You can see the pattern here that the virgin bride and groom have the statistically and significantly superior advantage for a successful marriage. Reason alone communicates that this is so because the virgin bride and groom have not developed those physical attachments to another person that could otherwise cloud their appraisal of a lasting mate. To boot, there are numerous testimonials and studies indicating that sexual activity is more fulfilling when exercised in marriage alone.
3. PREVENTS DISEASE
It does not take a great intellectual leap to realize that sexually transmitted diseases (or infections; i.e. STIs) are significantly reduced in persons who are abstinent. They are likewise reduced in a permanently monogamous relationship, i.e. marriage. As the Mayo Clinic puts it, "The more people you have sexual contact with, the greater your overall exposure risks."
Secular culture responds to this with the promotion of various contraceptives. However, this "solution" does not only not always solve the STI problem, but can perpetuate and even foster the other chemical and moral problems described. Contraceptives also instill a mentality toward the sexual partner that tend to objectify that person. A man who is closed to conception with a woman and contracepts with her will view her differently than if he had to consider her as a mother and a partner with whom to raise a child. One tends toward objectification, the other considers her more completely. (For resources on contraceptive information and on child regulation in accord with Catholic teaching, see some of the resources below.)
4. HARMS SOCIETY
In reviewing all of the above detriments of pre-marital sexual activity, we can see how this would harm society at large. Working our way back up the list, if extra-marital sexual activity contributes to the spread of STIs, persons facilitating or engaging in that behavior are contributing to that spread. And a variety of STIs are currently on the rise despite all the medical remedies and solutions which foster promiscuity.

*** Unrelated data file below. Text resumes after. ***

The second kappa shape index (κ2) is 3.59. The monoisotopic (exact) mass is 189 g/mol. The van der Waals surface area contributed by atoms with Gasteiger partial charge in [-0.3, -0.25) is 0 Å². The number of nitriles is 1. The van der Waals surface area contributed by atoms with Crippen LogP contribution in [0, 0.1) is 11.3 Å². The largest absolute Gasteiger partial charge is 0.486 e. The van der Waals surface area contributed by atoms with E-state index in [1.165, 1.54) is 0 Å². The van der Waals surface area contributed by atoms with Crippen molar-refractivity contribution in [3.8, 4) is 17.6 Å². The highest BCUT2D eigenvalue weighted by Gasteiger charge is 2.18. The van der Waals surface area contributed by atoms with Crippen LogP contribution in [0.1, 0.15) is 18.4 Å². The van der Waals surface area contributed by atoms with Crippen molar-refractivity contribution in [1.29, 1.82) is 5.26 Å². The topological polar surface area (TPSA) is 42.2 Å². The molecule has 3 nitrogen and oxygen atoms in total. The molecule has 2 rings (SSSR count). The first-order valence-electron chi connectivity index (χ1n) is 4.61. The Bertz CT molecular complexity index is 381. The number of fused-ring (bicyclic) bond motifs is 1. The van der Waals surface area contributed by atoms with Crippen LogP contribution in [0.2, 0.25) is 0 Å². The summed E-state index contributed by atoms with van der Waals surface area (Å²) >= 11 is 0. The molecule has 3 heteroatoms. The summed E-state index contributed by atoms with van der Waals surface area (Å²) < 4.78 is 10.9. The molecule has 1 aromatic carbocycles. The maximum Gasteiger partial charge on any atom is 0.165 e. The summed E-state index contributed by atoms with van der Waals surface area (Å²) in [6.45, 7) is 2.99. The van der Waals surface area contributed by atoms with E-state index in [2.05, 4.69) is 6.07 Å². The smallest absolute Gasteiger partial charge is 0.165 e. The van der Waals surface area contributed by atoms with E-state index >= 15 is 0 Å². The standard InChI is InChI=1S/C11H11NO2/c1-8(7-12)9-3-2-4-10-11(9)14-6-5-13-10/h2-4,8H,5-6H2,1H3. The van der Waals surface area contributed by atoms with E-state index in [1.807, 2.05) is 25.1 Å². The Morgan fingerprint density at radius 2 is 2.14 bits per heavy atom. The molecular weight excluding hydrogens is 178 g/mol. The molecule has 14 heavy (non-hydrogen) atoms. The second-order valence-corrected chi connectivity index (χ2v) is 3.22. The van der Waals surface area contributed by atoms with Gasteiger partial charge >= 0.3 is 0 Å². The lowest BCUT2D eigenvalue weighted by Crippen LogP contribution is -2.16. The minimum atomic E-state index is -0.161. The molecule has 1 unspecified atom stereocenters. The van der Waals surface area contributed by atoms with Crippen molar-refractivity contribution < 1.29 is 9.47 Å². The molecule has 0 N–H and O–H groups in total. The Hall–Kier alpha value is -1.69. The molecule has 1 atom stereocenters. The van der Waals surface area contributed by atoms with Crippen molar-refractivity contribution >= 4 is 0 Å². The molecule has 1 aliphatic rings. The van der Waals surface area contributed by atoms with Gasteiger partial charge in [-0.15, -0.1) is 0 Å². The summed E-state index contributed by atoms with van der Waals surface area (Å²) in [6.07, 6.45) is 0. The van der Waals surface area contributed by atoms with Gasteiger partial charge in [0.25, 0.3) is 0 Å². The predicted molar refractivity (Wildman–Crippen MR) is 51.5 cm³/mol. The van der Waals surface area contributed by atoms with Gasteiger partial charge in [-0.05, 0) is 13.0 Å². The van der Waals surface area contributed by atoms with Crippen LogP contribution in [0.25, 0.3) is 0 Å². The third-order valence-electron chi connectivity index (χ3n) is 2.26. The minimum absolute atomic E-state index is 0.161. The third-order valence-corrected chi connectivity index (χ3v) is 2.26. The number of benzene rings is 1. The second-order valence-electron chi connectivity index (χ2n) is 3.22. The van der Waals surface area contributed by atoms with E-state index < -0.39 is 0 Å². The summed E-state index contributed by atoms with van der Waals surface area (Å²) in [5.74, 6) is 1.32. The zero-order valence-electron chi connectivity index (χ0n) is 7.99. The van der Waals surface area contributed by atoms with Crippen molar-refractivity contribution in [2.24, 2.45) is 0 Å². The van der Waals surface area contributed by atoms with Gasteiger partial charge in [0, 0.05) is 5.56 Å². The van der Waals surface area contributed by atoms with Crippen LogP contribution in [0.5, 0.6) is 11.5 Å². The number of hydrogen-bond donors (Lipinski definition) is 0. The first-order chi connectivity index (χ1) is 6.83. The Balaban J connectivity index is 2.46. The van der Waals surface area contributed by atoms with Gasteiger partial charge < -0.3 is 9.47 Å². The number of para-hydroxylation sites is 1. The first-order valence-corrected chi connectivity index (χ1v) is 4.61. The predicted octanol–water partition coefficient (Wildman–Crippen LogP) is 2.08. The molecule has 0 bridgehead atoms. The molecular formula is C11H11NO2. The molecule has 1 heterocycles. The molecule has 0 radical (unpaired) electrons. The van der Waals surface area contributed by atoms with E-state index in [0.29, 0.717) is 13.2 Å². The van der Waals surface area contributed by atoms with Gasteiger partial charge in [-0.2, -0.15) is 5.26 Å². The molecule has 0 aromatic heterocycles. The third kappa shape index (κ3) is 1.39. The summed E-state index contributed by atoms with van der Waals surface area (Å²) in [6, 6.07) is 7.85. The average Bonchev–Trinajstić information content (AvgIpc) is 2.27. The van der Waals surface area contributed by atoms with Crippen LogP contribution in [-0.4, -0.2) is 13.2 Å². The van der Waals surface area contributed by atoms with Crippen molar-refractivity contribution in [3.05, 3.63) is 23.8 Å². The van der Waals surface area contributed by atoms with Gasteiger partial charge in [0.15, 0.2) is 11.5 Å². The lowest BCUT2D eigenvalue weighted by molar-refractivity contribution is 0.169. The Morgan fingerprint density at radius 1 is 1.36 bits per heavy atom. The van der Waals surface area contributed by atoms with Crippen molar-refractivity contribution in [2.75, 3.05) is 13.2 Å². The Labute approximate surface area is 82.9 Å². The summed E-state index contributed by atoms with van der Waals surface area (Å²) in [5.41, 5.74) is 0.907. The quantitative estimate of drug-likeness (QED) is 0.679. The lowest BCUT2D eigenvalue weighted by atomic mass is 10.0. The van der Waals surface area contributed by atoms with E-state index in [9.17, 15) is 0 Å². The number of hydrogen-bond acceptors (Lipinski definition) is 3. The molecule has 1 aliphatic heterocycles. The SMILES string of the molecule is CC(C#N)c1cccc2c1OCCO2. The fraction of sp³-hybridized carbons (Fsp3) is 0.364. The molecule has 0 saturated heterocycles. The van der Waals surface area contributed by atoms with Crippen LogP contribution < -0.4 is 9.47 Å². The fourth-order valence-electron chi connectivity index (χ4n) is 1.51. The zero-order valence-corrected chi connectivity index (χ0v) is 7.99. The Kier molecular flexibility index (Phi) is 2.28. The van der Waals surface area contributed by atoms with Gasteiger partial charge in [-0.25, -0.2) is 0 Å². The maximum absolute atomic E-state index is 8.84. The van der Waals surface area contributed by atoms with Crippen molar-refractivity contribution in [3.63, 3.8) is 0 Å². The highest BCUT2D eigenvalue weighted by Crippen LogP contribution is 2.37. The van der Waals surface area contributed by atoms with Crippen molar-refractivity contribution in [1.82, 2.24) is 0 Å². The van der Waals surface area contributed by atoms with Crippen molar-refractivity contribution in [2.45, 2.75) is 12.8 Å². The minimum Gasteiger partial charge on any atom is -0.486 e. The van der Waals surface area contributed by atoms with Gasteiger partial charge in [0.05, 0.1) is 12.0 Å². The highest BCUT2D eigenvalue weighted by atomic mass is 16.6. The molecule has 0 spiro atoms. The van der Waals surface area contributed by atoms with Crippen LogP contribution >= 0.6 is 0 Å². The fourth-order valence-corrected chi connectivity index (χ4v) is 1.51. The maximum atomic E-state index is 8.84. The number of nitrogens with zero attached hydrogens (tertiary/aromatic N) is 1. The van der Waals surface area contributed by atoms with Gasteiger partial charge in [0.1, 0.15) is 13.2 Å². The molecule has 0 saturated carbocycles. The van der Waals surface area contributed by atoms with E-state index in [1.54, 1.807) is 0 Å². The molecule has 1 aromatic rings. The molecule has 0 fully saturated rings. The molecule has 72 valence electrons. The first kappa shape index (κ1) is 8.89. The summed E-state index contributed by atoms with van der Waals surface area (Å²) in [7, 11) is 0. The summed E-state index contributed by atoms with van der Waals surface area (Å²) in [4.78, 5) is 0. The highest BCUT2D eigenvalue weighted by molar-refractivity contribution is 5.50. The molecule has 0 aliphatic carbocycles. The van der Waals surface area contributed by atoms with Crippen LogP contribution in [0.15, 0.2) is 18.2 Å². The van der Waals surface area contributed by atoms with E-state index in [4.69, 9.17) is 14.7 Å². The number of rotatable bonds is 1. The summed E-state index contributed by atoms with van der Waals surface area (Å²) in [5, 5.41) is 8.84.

As well, if greater pre-marital sexual activity clouds one's judgment toward identifying a marriage partner, then those persons have in some way contributed to the normalization of that behavior, and hence, the resulting marriage failures and STIs.
And finally, the moral decay resulting in the spread of pre-marital sexual behavior, supported by the emotional and physical data, literally de-humanizes us. That is one reason why proponents of abstinence before marriage invite everyone to embrace the beauty of reserving the sexual faculties for the marriage bed. The more individuals who embrace sexuality exclusive to marriage grows the pool of available mates with that disposition, and in turn, will result in more solid marriages. Such a movement could also help current practitioners of abstinence, who have the call and self-giving disposition to serve a spouse, in finding a suitable mate they may otherwise have difficulty finding.